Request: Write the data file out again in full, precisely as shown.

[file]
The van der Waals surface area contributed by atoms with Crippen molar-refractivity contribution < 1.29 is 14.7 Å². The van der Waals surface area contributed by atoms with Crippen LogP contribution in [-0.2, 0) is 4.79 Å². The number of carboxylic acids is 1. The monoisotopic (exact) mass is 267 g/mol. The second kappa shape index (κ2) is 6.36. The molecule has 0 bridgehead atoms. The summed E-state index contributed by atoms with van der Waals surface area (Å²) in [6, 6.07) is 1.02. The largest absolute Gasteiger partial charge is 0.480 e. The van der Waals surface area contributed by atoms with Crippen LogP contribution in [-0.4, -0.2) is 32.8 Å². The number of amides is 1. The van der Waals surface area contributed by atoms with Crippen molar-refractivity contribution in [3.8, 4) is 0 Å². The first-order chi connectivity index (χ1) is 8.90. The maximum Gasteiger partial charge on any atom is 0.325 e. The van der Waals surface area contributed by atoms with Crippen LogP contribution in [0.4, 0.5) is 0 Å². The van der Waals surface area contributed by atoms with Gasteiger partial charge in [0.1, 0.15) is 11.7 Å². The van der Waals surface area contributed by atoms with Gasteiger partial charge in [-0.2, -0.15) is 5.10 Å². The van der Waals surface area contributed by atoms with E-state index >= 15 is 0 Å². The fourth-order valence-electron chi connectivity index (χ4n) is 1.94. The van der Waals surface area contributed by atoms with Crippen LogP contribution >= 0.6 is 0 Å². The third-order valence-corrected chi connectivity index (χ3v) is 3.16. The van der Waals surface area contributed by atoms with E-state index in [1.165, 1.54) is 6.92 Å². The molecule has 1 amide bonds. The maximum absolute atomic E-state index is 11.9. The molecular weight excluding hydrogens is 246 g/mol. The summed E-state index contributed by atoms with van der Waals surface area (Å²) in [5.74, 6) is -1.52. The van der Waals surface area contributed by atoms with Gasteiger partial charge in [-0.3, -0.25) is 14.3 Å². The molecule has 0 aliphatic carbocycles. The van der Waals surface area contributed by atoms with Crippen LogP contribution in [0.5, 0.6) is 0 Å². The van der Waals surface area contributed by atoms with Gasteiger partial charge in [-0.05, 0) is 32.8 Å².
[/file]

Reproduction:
The van der Waals surface area contributed by atoms with Crippen molar-refractivity contribution < 1.29 is 14.7 Å². The van der Waals surface area contributed by atoms with Crippen LogP contribution in [-0.2, 0) is 4.79 Å². The number of carboxylic acids is 1. The monoisotopic (exact) mass is 267 g/mol. The second kappa shape index (κ2) is 6.36. The molecule has 0 bridgehead atoms. The summed E-state index contributed by atoms with van der Waals surface area (Å²) in [6, 6.07) is 1.02. The largest absolute Gasteiger partial charge is 0.480 e. The van der Waals surface area contributed by atoms with Crippen LogP contribution in [-0.4, -0.2) is 32.8 Å². The number of amides is 1. The van der Waals surface area contributed by atoms with Crippen molar-refractivity contribution in [3.8, 4) is 0 Å². The first-order chi connectivity index (χ1) is 8.90. The maximum Gasteiger partial charge on any atom is 0.325 e. The van der Waals surface area contributed by atoms with Crippen LogP contribution in [0.4, 0.5) is 0 Å². The van der Waals surface area contributed by atoms with Gasteiger partial charge in [0.1, 0.15) is 11.7 Å². The van der Waals surface area contributed by atoms with Gasteiger partial charge in [-0.2, -0.15) is 5.10 Å². The van der Waals surface area contributed by atoms with E-state index >= 15 is 0 Å². The fourth-order valence-electron chi connectivity index (χ4n) is 1.94. The van der Waals surface area contributed by atoms with Crippen LogP contribution >= 0.6 is 0 Å². The third-order valence-corrected chi connectivity index (χ3v) is 3.16. The van der Waals surface area contributed by atoms with E-state index in [1.165, 1.54) is 6.92 Å². The molecule has 1 amide bonds. The maximum absolute atomic E-state index is 11.9. The molecular weight excluding hydrogens is 246 g/mol. The summed E-state index contributed by atoms with van der Waals surface area (Å²) in [5.74, 6) is -1.52. The van der Waals surface area contributed by atoms with Gasteiger partial charge in [-0.3, -0.25) is 14.3 Å². The molecule has 0 aliphatic carbocycles. The van der Waals surface area contributed by atoms with Crippen LogP contribution in [0.5, 0.6) is 0 Å². The van der Waals surface area contributed by atoms with Gasteiger partial charge in [-0.05, 0) is 32.8 Å².